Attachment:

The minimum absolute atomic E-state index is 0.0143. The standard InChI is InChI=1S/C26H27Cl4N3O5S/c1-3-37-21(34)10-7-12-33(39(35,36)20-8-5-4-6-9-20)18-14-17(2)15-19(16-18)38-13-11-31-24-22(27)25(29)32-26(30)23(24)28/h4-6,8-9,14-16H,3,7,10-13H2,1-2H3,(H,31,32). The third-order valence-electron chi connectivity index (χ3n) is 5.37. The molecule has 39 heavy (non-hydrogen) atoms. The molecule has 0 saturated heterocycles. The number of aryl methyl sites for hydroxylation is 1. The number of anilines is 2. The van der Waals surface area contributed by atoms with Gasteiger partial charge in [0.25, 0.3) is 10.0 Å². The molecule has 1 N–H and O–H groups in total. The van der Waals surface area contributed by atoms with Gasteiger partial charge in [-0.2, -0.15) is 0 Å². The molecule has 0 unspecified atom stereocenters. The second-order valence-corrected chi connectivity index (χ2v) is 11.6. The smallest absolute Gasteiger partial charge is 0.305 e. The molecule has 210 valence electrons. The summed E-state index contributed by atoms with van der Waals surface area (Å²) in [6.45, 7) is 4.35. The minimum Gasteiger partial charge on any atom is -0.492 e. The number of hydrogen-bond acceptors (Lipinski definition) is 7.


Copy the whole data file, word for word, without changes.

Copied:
The minimum absolute atomic E-state index is 0.0143. The standard InChI is InChI=1S/C26H27Cl4N3O5S/c1-3-37-21(34)10-7-12-33(39(35,36)20-8-5-4-6-9-20)18-14-17(2)15-19(16-18)38-13-11-31-24-22(27)25(29)32-26(30)23(24)28/h4-6,8-9,14-16H,3,7,10-13H2,1-2H3,(H,31,32). The third-order valence-electron chi connectivity index (χ3n) is 5.37. The molecule has 39 heavy (non-hydrogen) atoms. The molecule has 0 saturated heterocycles. The number of aryl methyl sites for hydroxylation is 1. The number of anilines is 2. The van der Waals surface area contributed by atoms with Gasteiger partial charge in [0.25, 0.3) is 10.0 Å². The molecule has 1 N–H and O–H groups in total. The van der Waals surface area contributed by atoms with Gasteiger partial charge in [-0.2, -0.15) is 0 Å². The molecule has 0 unspecified atom stereocenters. The second-order valence-corrected chi connectivity index (χ2v) is 11.6. The smallest absolute Gasteiger partial charge is 0.305 e. The molecule has 210 valence electrons. The summed E-state index contributed by atoms with van der Waals surface area (Å²) in [6.45, 7) is 4.35. The minimum Gasteiger partial charge on any atom is -0.492 e. The number of hydrogen-bond acceptors (Lipinski definition) is 7.